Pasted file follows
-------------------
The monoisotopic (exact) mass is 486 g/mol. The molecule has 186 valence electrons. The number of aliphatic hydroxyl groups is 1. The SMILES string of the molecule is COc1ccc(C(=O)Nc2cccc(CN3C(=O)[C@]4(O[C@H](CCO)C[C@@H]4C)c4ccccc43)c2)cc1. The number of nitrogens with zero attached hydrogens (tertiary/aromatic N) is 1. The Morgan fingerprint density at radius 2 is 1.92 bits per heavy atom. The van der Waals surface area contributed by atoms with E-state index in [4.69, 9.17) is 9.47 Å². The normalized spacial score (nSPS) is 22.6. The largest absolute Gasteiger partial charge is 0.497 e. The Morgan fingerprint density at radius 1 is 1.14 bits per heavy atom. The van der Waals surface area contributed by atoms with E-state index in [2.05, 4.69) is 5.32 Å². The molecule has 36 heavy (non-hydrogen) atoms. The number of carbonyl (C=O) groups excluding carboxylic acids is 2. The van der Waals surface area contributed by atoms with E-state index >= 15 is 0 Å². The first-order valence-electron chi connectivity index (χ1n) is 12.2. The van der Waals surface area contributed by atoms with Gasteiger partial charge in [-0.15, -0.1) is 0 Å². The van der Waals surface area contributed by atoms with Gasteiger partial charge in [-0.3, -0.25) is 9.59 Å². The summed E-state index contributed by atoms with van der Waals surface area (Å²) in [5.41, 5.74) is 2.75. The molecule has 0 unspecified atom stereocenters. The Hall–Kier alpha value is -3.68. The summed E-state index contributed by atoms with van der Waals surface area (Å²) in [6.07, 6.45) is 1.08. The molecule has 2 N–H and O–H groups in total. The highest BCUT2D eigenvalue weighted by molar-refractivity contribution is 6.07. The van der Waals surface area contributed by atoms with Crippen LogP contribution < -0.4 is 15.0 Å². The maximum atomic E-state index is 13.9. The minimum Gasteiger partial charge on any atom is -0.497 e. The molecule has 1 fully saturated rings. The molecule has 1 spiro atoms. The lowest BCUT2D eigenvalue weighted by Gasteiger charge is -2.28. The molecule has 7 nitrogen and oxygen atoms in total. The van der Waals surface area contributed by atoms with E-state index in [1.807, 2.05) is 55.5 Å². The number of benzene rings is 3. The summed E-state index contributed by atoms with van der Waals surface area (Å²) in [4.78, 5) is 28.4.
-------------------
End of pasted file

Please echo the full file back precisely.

The monoisotopic (exact) mass is 486 g/mol. The molecule has 186 valence electrons. The number of aliphatic hydroxyl groups is 1. The SMILES string of the molecule is COc1ccc(C(=O)Nc2cccc(CN3C(=O)[C@]4(O[C@H](CCO)C[C@@H]4C)c4ccccc43)c2)cc1. The number of nitrogens with zero attached hydrogens (tertiary/aromatic N) is 1. The Morgan fingerprint density at radius 2 is 1.92 bits per heavy atom. The van der Waals surface area contributed by atoms with E-state index in [4.69, 9.17) is 9.47 Å². The normalized spacial score (nSPS) is 22.6. The largest absolute Gasteiger partial charge is 0.497 e. The Morgan fingerprint density at radius 1 is 1.14 bits per heavy atom. The van der Waals surface area contributed by atoms with E-state index in [2.05, 4.69) is 5.32 Å². The molecule has 36 heavy (non-hydrogen) atoms. The number of carbonyl (C=O) groups excluding carboxylic acids is 2. The van der Waals surface area contributed by atoms with E-state index >= 15 is 0 Å². The first-order valence-electron chi connectivity index (χ1n) is 12.2. The van der Waals surface area contributed by atoms with Gasteiger partial charge in [-0.15, -0.1) is 0 Å². The van der Waals surface area contributed by atoms with Gasteiger partial charge in [-0.3, -0.25) is 9.59 Å². The summed E-state index contributed by atoms with van der Waals surface area (Å²) in [5.41, 5.74) is 2.75. The molecule has 0 unspecified atom stereocenters. The Hall–Kier alpha value is -3.68. The summed E-state index contributed by atoms with van der Waals surface area (Å²) in [6.07, 6.45) is 1.08. The molecule has 2 N–H and O–H groups in total. The highest BCUT2D eigenvalue weighted by molar-refractivity contribution is 6.07. The van der Waals surface area contributed by atoms with Crippen LogP contribution < -0.4 is 15.0 Å². The maximum atomic E-state index is 13.9. The minimum Gasteiger partial charge on any atom is -0.497 e. The molecule has 1 fully saturated rings. The molecule has 1 spiro atoms. The lowest BCUT2D eigenvalue weighted by Gasteiger charge is -2.28. The molecule has 7 nitrogen and oxygen atoms in total. The van der Waals surface area contributed by atoms with E-state index in [1.807, 2.05) is 55.5 Å². The number of benzene rings is 3. The summed E-state index contributed by atoms with van der Waals surface area (Å²) in [4.78, 5) is 28.4.